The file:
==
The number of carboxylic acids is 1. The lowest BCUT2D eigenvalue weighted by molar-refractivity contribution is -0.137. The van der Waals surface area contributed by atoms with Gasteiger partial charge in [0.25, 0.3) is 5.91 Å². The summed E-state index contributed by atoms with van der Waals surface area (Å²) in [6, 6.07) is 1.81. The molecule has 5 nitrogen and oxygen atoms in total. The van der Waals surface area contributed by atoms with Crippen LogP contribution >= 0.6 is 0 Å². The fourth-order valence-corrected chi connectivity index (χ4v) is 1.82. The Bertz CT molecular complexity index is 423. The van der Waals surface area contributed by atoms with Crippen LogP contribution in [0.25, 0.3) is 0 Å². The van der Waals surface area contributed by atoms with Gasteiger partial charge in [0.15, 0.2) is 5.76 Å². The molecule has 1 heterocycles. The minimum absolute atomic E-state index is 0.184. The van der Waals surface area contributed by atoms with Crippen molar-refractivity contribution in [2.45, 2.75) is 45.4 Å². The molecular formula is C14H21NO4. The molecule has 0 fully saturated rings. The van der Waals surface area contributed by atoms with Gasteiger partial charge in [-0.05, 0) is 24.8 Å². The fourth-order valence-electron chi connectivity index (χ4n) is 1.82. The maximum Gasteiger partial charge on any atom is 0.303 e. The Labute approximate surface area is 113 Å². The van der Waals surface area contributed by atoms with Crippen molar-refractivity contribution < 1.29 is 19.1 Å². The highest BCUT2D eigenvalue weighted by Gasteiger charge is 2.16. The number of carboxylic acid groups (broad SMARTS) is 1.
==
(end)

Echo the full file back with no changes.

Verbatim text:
The number of carboxylic acids is 1. The lowest BCUT2D eigenvalue weighted by molar-refractivity contribution is -0.137. The van der Waals surface area contributed by atoms with Gasteiger partial charge in [0.25, 0.3) is 5.91 Å². The summed E-state index contributed by atoms with van der Waals surface area (Å²) in [6, 6.07) is 1.81. The molecule has 5 nitrogen and oxygen atoms in total. The van der Waals surface area contributed by atoms with Crippen LogP contribution >= 0.6 is 0 Å². The fourth-order valence-corrected chi connectivity index (χ4v) is 1.82. The Bertz CT molecular complexity index is 423. The van der Waals surface area contributed by atoms with Crippen LogP contribution in [0.25, 0.3) is 0 Å². The van der Waals surface area contributed by atoms with Gasteiger partial charge in [0.15, 0.2) is 5.76 Å². The molecule has 1 heterocycles. The minimum absolute atomic E-state index is 0.184. The van der Waals surface area contributed by atoms with Crippen molar-refractivity contribution in [2.45, 2.75) is 45.4 Å². The molecular formula is C14H21NO4. The molecule has 0 fully saturated rings. The van der Waals surface area contributed by atoms with Gasteiger partial charge in [-0.05, 0) is 24.8 Å². The fourth-order valence-electron chi connectivity index (χ4n) is 1.82. The maximum Gasteiger partial charge on any atom is 0.303 e. The Labute approximate surface area is 113 Å². The van der Waals surface area contributed by atoms with Crippen molar-refractivity contribution < 1.29 is 19.1 Å². The highest BCUT2D eigenvalue weighted by Gasteiger charge is 2.16. The number of carboxylic acid groups (broad SMARTS) is 1.